This probabilistic UGS slot multiplexing is designed for short delay, fixed block error rate, and / or fixed data rate traffic, and does not require adaptation of a fast modulation and coding scheme (MCS). User transmissions in a multiple access UGS slot may be configured in a manner similar to setting up a dedicated voice traffic channel in a conventional 3G system. UGS bursts may be assigned a predefined MCS in connection setup, and quality of service is maintained by power and rate control. The MCS can be reconfigured by in-traffic control messages in UGS slots. Multiple access UGS slots are provided for voice type traffic, and there are only a few combinations of payload formats, so it is not efficient to send with format adjustment messages, for example with a 6 byte length in WiMAX It is not necessary to apply a typical MAC PDU overhead. Simpler MAC PDU formats, such as control messages in traffic, can be defined for probabilistic UGS slot multiplexing.

  FIG. 5 is a non-limiting example functional block diagram of a base station and UE that may be used to implement the procedure outlined in FIG. The base station communicates with the UE through the radio interface indicated by dashed line 58. The base station includes a controller 40 and interface 42 for connection to one or more other nodes and / or networks, a buffer manager 44 including a plurality of UE buffers 46, an uplink scheduler 50 and a downlink scheduler 52. It includes a manager 48, a signal processor 54 with access to user specific multiplexing codes (eg, channelization or spreading codes) or other user specific radio resource patterns, and a transceiver 56. The controller 40 is responsible for the overall operation of the base station.

The buffer manager 44 includes logic for moving user data into and out of the appropriate queue or buffer 46. Each buffer 46 is associated to the individual radio connection to UE, and stores the user data to be transmitted over the downlink to each UE through the radio interface 5 8. Data from the UE buffer is collected into transmission data units and provided to the transceiver 56 for transmission to the appropriate UE using the appropriate radio resources. These radio resources are managed by a radio resource manager 4 8. Transceiver 5 6, suitable encoders, amplifiers, antennas, filters may include conventional components such as converter. Uplink scheduler 50 is responsible for providing dynamic radio resource usage rights to some UEs that need to transmit data units to the base station in the uplink. The downlink scheduler 52 schedules dynamic radio resource usage rights from the base station to some UEs and, if necessary, unrequested such as VoIP that benefits from semi-persistent resource allocation. It is responsible for establishing semi-permanent radio resource assignments to support usage rights services. The signal processor 54 is responsible for associating user-specific radio resource patterns with each user's data multiplexed onto UGS resources. In a non-limiting example of a spreading code, the signal processor 54 spreads each user's data with the user's spreading code before multiplexing the spreading data from each user in the UGS group onto UGS resources.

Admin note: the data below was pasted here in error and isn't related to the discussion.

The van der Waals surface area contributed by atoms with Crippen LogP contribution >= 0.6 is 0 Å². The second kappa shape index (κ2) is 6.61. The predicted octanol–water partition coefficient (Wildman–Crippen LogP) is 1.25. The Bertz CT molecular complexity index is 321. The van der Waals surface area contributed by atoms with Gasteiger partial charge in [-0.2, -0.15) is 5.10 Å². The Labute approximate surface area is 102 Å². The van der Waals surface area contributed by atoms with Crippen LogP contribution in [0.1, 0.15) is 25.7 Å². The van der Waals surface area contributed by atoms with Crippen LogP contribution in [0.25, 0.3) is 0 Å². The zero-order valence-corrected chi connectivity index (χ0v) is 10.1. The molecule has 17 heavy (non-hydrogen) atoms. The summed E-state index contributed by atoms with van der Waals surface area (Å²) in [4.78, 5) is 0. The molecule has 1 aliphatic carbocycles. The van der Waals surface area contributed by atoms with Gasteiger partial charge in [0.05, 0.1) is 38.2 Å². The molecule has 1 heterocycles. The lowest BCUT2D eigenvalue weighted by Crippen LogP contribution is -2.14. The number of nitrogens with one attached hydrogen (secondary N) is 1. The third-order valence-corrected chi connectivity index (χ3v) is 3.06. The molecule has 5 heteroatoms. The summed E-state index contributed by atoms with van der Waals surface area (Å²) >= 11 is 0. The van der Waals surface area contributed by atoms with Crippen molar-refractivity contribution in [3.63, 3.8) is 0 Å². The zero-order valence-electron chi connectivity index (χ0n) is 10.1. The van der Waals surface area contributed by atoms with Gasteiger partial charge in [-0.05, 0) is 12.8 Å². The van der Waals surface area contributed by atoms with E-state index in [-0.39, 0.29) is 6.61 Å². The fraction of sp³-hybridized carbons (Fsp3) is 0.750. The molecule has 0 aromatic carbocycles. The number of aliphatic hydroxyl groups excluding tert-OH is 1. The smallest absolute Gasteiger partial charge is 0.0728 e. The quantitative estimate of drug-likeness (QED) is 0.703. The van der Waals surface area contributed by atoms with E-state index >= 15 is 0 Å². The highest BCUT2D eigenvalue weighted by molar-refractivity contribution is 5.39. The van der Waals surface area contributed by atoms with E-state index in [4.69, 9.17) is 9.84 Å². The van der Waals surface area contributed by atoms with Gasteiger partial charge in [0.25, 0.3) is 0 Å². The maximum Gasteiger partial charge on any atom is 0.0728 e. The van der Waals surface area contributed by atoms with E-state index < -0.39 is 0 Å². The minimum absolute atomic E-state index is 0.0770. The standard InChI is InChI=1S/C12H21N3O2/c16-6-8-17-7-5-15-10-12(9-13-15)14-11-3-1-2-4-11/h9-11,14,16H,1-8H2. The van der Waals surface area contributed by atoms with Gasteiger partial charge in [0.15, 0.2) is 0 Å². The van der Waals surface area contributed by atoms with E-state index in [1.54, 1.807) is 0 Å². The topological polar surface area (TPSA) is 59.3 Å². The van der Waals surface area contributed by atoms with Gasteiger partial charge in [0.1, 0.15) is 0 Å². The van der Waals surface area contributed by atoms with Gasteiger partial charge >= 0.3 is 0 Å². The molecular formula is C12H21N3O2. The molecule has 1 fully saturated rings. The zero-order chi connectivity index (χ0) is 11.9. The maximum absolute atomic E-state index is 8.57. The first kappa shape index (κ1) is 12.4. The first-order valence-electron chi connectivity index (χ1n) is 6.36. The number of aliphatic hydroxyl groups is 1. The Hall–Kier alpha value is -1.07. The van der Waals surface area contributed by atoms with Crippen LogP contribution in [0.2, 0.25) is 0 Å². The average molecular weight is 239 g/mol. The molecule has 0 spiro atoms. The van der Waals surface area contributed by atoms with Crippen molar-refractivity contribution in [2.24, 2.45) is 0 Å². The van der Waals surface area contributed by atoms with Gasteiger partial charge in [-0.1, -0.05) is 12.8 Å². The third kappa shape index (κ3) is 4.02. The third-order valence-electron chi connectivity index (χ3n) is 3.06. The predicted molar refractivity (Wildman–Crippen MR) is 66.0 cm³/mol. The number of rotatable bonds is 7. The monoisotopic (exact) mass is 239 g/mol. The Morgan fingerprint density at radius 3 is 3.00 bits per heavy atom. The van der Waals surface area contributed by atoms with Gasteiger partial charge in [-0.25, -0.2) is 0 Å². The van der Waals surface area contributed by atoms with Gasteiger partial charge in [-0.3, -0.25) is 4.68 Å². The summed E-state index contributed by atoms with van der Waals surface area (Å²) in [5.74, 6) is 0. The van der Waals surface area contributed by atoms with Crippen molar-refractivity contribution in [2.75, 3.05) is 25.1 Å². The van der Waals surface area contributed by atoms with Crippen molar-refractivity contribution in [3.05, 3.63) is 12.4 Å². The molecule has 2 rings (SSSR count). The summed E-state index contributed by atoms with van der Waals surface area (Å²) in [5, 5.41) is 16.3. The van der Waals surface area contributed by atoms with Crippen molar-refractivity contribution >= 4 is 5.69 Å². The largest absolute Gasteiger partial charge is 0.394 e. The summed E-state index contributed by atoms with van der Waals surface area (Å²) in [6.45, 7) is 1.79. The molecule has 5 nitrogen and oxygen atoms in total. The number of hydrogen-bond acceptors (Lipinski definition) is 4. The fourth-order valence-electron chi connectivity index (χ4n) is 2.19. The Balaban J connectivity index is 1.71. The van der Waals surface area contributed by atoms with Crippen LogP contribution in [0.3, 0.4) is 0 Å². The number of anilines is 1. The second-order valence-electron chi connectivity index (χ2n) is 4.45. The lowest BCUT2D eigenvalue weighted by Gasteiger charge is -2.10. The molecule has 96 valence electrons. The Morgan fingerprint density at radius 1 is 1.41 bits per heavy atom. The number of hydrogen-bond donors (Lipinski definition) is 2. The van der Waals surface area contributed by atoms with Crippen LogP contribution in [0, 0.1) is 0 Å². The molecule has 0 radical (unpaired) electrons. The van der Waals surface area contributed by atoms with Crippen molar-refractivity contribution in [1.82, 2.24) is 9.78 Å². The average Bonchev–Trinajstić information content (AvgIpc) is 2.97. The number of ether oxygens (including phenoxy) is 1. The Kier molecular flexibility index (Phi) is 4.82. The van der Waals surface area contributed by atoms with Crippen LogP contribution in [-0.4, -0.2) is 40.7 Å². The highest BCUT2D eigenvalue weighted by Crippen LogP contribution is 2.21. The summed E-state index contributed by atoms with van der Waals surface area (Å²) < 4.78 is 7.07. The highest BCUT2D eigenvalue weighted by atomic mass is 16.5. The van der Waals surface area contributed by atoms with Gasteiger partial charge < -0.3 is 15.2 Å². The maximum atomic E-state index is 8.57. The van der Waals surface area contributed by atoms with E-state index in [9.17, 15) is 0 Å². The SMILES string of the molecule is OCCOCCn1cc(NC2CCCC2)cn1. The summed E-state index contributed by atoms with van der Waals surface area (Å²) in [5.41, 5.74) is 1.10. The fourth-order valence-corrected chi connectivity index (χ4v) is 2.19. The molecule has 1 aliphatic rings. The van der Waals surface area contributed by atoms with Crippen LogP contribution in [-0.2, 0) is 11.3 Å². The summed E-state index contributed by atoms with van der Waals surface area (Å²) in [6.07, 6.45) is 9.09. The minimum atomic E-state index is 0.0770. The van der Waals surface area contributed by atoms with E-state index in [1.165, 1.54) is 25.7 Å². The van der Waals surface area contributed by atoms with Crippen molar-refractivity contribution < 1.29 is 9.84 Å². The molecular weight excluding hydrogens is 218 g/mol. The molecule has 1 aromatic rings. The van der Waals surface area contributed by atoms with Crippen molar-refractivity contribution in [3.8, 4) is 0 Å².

The UE in the lower part of FIG. 5 includes a monitoring controller 60 , a radio transceiver 62, a resource allocation memory 64, a buffer manager 70 with one or more UE buffers, and a signal processor 74. The signal processor 74 uses the user specific multiplexing code to demultiplex the data received from the base station on the UGS to extract the data intended for the UE. UE buffer 7 2 stores data units to be transmitted via the transceiver 62 using appropriately allocated radio resource. The resource allocation memory includes scheduling information 66 received from the uplink scheduler 50 and the downlink scheduler 52 from the base station.